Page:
Q. Was Jones alone when you spoke to him? A. They were both together; Rice went on - Jones remained behind talking to me for two or three minutes; I had mywatchman's coat on and my rattle and cutl ass - Rice had turned out of the road into Scotland-green, and was out of my sight; there are houses on both sides of the road, there was nothing to prevent my giving an alarm - Jones did not appear anxious to get away; he said if I would follow him, he would tell me where he lived - it is a public place, the houses extend for a quarter of a mile; I saw Jones searched, nothing was found on him that was claimed; he had a little money, no picklock-keys or angers - it rained a little, and was rather a gloomy morning.

MR. BODKIN. Q. Do you mean to say that at the time you saw the prosecutor, you had heard of Miss Freemen's robbery? A. No - I had heard of Alexander being robbed, the prisoners did not come over to me - I went over to them.

COURT. Q. You say Rice was out of sight before Jones left you? A. Yes because he turned out of the road, I saw him turn out of the road; we found them both together afterwards, I saw them go by Tweed's-mill-field.

THOMAS HUMMERSTONE . I am a shepherd. On the 17th of April, about ten minutes before six in the morning - I saw the two prisoners in my master's field - the field belongs to Tyler's farm, and is near Endfield-mill; they were both running when I saw them - I asked what business they had that way, and told them it was no thoroughfare; one of them said something - I cannot exactly say what - they went on, and I tried to meet them; I had my crook in my hand - they went into Mr. George's premises - I followed; they got over his fence, and jumped into a brook of water; I jumped in also, and after I got through the water; I ran up the field, put out my crook, and caught Jones by the leg; I collared him - after I had secured him, I saw Hammet and Griffiths come up: I gave him into their custody; when I took hold of Jones I saw a shift drop from him, and there was a little bit of linen, which I suppose was an old shift - I gave them both to Griffiths, the constable; Rice ran away after I took Jones.

Prisoner RICE. Q. What did you say to us when we were crossing the fields? A. I told you it was no thoroughfare; whether you heard me or not I cannot say - the shift dropped from Jones, whether it was from his pocket or from his clothes, I cannot say; I told him he had dropped something - he said that was not his - I picked it up and put it into my pocket.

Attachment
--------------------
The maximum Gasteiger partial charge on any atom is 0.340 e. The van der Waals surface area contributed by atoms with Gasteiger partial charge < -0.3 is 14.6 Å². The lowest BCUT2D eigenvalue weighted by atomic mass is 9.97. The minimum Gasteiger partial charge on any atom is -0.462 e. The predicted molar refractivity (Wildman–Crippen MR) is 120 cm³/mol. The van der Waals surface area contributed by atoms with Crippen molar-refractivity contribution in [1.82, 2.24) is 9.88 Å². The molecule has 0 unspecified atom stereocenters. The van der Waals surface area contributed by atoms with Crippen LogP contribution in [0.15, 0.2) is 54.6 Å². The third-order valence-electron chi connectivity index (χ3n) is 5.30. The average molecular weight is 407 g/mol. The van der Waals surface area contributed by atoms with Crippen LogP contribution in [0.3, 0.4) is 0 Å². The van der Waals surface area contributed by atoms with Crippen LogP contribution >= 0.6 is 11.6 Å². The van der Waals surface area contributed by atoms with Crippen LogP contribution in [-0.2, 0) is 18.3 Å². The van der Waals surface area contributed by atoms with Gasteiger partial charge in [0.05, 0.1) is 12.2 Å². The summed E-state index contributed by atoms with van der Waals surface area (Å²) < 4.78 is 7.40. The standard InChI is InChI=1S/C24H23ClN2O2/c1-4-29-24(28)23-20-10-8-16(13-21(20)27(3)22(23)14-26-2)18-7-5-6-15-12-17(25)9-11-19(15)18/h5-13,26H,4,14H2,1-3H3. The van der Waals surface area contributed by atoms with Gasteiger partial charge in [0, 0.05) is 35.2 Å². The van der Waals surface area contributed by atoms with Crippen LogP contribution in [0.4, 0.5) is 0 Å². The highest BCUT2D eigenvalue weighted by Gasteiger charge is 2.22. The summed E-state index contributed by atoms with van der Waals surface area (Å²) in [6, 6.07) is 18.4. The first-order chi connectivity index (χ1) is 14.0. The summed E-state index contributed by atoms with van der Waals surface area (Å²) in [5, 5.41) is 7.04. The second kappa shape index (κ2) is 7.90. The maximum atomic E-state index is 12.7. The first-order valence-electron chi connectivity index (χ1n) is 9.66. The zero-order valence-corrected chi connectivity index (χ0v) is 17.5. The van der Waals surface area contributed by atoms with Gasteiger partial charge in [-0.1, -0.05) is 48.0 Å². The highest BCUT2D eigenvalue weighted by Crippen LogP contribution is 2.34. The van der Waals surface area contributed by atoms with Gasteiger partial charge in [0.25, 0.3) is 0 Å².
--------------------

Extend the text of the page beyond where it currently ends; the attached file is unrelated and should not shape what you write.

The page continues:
Cross-examined by MR. PHILLIPS. Q. How near was Rice to you when you picked up the shift? A. He was gone away; Jones dropped it - it did not lay in the road Rice had gone - I cannot say that he had gone over just that spot.

Q. This was a hazy wet morning? A. It might be; I was standing still, when I took it up - I had been running about ten minutes before.

Q. What had you been doing for ten minutes then? A. Sometimes walking and sometimes running; I cannot say how long before I had been running - it might be a minute before.

Q. Was Jones walking? A. No - he was getting away as fast as he could; he was nearly exhausted - I could walk nearly as fast as he could run; I had not been walking above a minute - I had not heard of any robbery at that time.

MR. BODKIN. Q. This was about six o'clock? A. About ten minutes before; it was broad day light; Rice had got quite away when I picked up the shift - I am certain I saw the shift drop from Jones's person.

MR. PHILLIPS to JOHN HAMMET. Q. What time did you first hear of Mr. Alexander's house being broken open? A. It wanted about ten minutes to three o'clock; I met the prisoners about half-past four - they were not above half a mile from the house when the alarm was given- Mr. Franklin and others were about.

CHARLES BAYLIE . I am a gardener, and live with my father at Edmonton. On the 17th of April I found part of a shift which had been torn, by the side of a tree near Tweed's-mill - I gave it to Griffiths at the Just ice-room.

JOHN VERDON . I live with my father, a barge-master, at Edmonton. On the morning of the 17th of April I joined in pursuit of the prisoners - they went by our place; I followed them all the way to Ponder's-end - they both went through a ditch, and I saw Jones throw a shift or a bundle into the ditch; I went into the ditch, and found a shift and a pair of sleeves - I gave them to Griffiths; the prisoners were then close together, running.

Cross-examined. Q. At the time the shift and sleeves dropped they were both together? A. Yes, as close as they well could be in the ditch; I was about twenty yards from them, and running - they were not touching each other; I found the shift in the ditch through which they both passed; it was a gloomy morning and darkish, but not raining.

MR. BODKIN. Q. How soon after Jones threw the shift down did you see him stopped? A. About two minutes after - I knew him to be the person who had thrown the shift into the ditch.

THOMAS THIRGOOD . I am a carter, and live at Ponders-end. On the 17th of April, about 6 o'clock in the morning, in consequence of what passed between me and Verdon, I stopped Rice at Ponder's-end - he was running; I pursued him about fifty yards before I took him; I delivered him to Griffiths; I afterwards searched in the direction he had ran, and found a thimble and a seal, which I gave to Griffiths at the office.

Cross-examined. Q. Did you see Jones searched? A. No.